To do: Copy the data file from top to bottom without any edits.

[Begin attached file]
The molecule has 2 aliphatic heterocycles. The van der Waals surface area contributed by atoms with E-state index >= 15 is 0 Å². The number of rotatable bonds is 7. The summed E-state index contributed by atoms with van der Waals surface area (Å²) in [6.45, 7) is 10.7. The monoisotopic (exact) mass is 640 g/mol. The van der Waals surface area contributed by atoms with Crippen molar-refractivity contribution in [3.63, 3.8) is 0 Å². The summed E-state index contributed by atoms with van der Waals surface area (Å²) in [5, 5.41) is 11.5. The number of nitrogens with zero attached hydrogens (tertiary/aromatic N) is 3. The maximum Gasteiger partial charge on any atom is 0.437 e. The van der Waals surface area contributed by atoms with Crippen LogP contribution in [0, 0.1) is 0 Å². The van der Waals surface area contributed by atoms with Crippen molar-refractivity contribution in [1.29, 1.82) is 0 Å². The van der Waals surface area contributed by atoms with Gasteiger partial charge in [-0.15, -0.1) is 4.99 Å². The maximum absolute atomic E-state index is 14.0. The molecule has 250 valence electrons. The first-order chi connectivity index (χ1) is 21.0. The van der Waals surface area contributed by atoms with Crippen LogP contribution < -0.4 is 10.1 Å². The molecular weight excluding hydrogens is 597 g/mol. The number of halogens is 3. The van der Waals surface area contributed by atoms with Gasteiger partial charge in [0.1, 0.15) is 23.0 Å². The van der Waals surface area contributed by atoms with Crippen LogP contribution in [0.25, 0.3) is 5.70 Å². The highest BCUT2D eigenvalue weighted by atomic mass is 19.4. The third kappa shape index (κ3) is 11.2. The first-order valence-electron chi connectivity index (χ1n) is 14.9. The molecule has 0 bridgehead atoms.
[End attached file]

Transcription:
The molecule has 2 aliphatic heterocycles. The van der Waals surface area contributed by atoms with E-state index >= 15 is 0 Å². The number of rotatable bonds is 7. The summed E-state index contributed by atoms with van der Waals surface area (Å²) in [6.45, 7) is 10.7. The monoisotopic (exact) mass is 640 g/mol. The van der Waals surface area contributed by atoms with Crippen molar-refractivity contribution in [3.63, 3.8) is 0 Å². The summed E-state index contributed by atoms with van der Waals surface area (Å²) in [5, 5.41) is 11.5. The number of nitrogens with zero attached hydrogens (tertiary/aromatic N) is 3. The maximum Gasteiger partial charge on any atom is 0.437 e. The van der Waals surface area contributed by atoms with Crippen LogP contribution in [0, 0.1) is 0 Å². The van der Waals surface area contributed by atoms with Crippen molar-refractivity contribution in [1.29, 1.82) is 0 Å². The van der Waals surface area contributed by atoms with Gasteiger partial charge in [-0.15, -0.1) is 4.99 Å². The maximum absolute atomic E-state index is 14.0. The molecule has 250 valence electrons. The first-order chi connectivity index (χ1) is 21.0. The van der Waals surface area contributed by atoms with Crippen LogP contribution < -0.4 is 10.1 Å². The molecular weight excluding hydrogens is 597 g/mol. The number of halogens is 3. The van der Waals surface area contributed by atoms with Gasteiger partial charge in [0.1, 0.15) is 23.0 Å². The van der Waals surface area contributed by atoms with Crippen LogP contribution in [0.25, 0.3) is 5.70 Å². The highest BCUT2D eigenvalue weighted by atomic mass is 19.4. The third kappa shape index (κ3) is 11.2. The first-order valence-electron chi connectivity index (χ1n) is 14.9. The molecule has 0 bridgehead atoms.